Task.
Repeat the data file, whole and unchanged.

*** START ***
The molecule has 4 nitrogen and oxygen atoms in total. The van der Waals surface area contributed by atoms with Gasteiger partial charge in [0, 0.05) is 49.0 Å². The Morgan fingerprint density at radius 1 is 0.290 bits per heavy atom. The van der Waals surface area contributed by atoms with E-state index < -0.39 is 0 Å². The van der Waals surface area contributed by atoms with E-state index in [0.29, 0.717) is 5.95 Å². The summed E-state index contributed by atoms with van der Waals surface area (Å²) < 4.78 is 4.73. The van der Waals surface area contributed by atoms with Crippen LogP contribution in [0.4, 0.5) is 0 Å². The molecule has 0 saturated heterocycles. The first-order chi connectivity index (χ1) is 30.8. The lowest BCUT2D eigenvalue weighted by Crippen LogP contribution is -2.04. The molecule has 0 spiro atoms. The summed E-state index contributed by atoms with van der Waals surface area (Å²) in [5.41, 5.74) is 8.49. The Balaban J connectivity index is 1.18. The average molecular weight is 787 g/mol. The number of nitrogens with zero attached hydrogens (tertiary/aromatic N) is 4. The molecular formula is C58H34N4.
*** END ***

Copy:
The molecule has 4 nitrogen and oxygen atoms in total. The van der Waals surface area contributed by atoms with Gasteiger partial charge in [0, 0.05) is 49.0 Å². The Morgan fingerprint density at radius 1 is 0.290 bits per heavy atom. The van der Waals surface area contributed by atoms with E-state index < -0.39 is 0 Å². The van der Waals surface area contributed by atoms with E-state index in [0.29, 0.717) is 5.95 Å². The summed E-state index contributed by atoms with van der Waals surface area (Å²) < 4.78 is 4.73. The van der Waals surface area contributed by atoms with Crippen LogP contribution in [0.4, 0.5) is 0 Å². The molecule has 0 saturated heterocycles. The first-order chi connectivity index (χ1) is 30.8. The lowest BCUT2D eigenvalue weighted by Crippen LogP contribution is -2.04. The molecule has 0 spiro atoms. The summed E-state index contributed by atoms with van der Waals surface area (Å²) in [5.41, 5.74) is 8.49. The Balaban J connectivity index is 1.18. The average molecular weight is 787 g/mol. The number of nitrogens with zero attached hydrogens (tertiary/aromatic N) is 4. The molecular formula is C58H34N4.